- "The Commission asserted immunity under Tennessee Code Annotated § 29-20-205(4), arguing that 'any warning that might have been given regarding the smoking of the sewers 'would clearly have been given as part of the inspection process and would be an integral part of that process.'' Id. at *2. The trial court found that the Commission was ninety percent at fault in causing the resident's damages, and entered its final judgment accordingly. Id. The Commission appealed, arguing, among other things, that the trial court erred by not holding it immune from liability under section 29-20-205(4). The Court of Appeals held that the Commission was not immune from suit under that provision. Id. at *3. The Laws Court first noted that it was required to strictly construe the GTLA provision at issue because the GTLA 'is in derogation of the common law . . . .' Id. (citing Limbaugh, 59 S.W.3d at 83). The Court found that 'inspection' had a very specific meaning. In light of the mandatory rule of strict construction, the Court declined to 'extend the definition of `inspection' to include the warning of an inspection.' Id." Id. at *6.
- "In the case at bar, the Plaintiffs' claims against the City, set forth in the Amended Complaint, include allegations that the City (1) negligently failed to condemn the property after Newson's inspection; (2) failed to take action to protect Church members and the public when it knew, from Newson's inspection, that the property was dangerous; (3) failed to enforce the City code requirements; (4) failed to make proper inspections and specifically failed to inspect the Church building before the date of the Church collapse; (5) failed to issue orders to ensure the public safety and failed to require repairs by competent contractors; (6) failed to report the Church's City code violations to the City Attorney; and (7) failed to declare the Church building unfit for public use and to post a notice to that effect." Id.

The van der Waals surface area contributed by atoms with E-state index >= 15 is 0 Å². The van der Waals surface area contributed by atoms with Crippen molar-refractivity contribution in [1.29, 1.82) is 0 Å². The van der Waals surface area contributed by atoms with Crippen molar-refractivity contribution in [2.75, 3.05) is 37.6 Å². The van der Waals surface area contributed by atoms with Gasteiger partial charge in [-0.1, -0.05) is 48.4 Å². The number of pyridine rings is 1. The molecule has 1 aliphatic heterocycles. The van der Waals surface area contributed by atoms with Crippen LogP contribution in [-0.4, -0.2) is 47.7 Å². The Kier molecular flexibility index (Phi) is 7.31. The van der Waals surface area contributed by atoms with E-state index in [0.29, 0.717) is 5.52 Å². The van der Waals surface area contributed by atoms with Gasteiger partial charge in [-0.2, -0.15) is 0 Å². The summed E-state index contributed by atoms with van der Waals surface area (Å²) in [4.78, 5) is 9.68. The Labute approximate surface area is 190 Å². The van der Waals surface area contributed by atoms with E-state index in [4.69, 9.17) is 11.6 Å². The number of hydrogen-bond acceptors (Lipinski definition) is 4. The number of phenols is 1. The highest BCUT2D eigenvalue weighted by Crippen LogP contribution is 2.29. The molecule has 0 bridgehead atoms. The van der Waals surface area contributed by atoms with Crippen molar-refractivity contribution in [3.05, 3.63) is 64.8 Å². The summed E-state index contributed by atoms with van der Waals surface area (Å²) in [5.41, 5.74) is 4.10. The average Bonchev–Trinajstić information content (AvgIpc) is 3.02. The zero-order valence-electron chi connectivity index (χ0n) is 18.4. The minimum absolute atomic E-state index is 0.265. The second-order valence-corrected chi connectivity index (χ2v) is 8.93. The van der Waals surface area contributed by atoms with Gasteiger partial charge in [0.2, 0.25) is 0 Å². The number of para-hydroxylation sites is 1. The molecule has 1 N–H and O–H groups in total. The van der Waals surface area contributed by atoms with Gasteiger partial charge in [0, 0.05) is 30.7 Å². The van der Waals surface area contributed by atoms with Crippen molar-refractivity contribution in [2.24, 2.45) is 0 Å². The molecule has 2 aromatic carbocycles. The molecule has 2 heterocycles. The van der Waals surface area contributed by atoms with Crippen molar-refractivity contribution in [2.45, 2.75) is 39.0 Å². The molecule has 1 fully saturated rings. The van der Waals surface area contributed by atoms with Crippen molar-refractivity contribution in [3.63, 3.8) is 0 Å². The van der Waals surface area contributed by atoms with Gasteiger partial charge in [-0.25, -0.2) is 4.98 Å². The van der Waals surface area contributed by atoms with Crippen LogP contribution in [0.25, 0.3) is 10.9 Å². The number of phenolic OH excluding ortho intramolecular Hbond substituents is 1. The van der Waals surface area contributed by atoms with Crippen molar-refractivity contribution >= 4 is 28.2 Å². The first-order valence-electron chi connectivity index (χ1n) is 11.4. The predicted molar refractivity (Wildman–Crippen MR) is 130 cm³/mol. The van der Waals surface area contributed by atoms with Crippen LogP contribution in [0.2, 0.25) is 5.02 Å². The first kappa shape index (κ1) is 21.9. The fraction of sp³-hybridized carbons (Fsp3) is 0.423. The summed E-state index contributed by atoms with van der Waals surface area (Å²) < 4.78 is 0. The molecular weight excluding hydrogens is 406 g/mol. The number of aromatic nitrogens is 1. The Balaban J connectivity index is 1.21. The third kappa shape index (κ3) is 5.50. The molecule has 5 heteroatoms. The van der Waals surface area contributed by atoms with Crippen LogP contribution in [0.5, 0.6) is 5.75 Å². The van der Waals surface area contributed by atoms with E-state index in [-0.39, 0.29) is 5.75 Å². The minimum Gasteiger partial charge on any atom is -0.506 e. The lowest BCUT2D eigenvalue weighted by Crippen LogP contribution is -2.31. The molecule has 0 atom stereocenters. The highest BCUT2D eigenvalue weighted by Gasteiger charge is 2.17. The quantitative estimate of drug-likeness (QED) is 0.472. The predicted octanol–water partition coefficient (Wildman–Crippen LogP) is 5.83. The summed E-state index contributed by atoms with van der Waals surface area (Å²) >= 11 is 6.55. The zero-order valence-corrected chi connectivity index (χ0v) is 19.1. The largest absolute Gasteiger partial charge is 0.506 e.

- "Thus, some of the Plaintiffs' allegations are based on the City's alleged failure to make proper inspections prior to the date of the Church collapse. Insofar as the Plaintiffs' claims against the City are based on negligent inspection or failure to inspect, the City is immune from liability pursuant to Tennessee Code Annotated § 29-20-205(4)." Id.
- "The remainder of the allegations in the Amended Complaint, however, do not stem from an alleged negligent inspection or failure to inspect. Rather, they are based on the City's decisions and its failure to act after the inspections were done; specifically, the remaining allegations pertain to the City's alleged failure to either require proper repair of the Church building or post 'Do Not Occupy' warnings. As in Laws, we decline to extend the definition of 'inspection' to include the actions that the City took or did not take after performing the inspection. Therefore, to the extent that the Plaintiffs' claims are based on the City's decisions and actions after inspecting the Church building, and not on negligent inspection or failure to inspect, we hold that Tennessee Code Annotated § 292-0-205(4) does not provide the City with immunity from liability." Id.
Kemper v. Baker, No. M2011-00407-COA-R3-CV, 2012 WL 1388371 (Tenn. Ct. App. April 19, 2012) (affirming summary judgment for defendant where plaintiff’s claims arose from city inspector’s building inspection, as claim was barred by § 29-20-205).
Brown v. Chester County School District , No. W2008-00035-COA-R3-CV, 2008 WL 5397532 (Tenn. Ct. App. Dec. 30, 2008) (finding trial court erred in holding school board immune under Governmental Tort Liability Act finding that Tenn. Code Ann. § 29-20-205(4), which does not waive governmental immunity for liability for negligent inspection, does not immunize governmental entity for inspection of property owned and controlled by the governmental entity).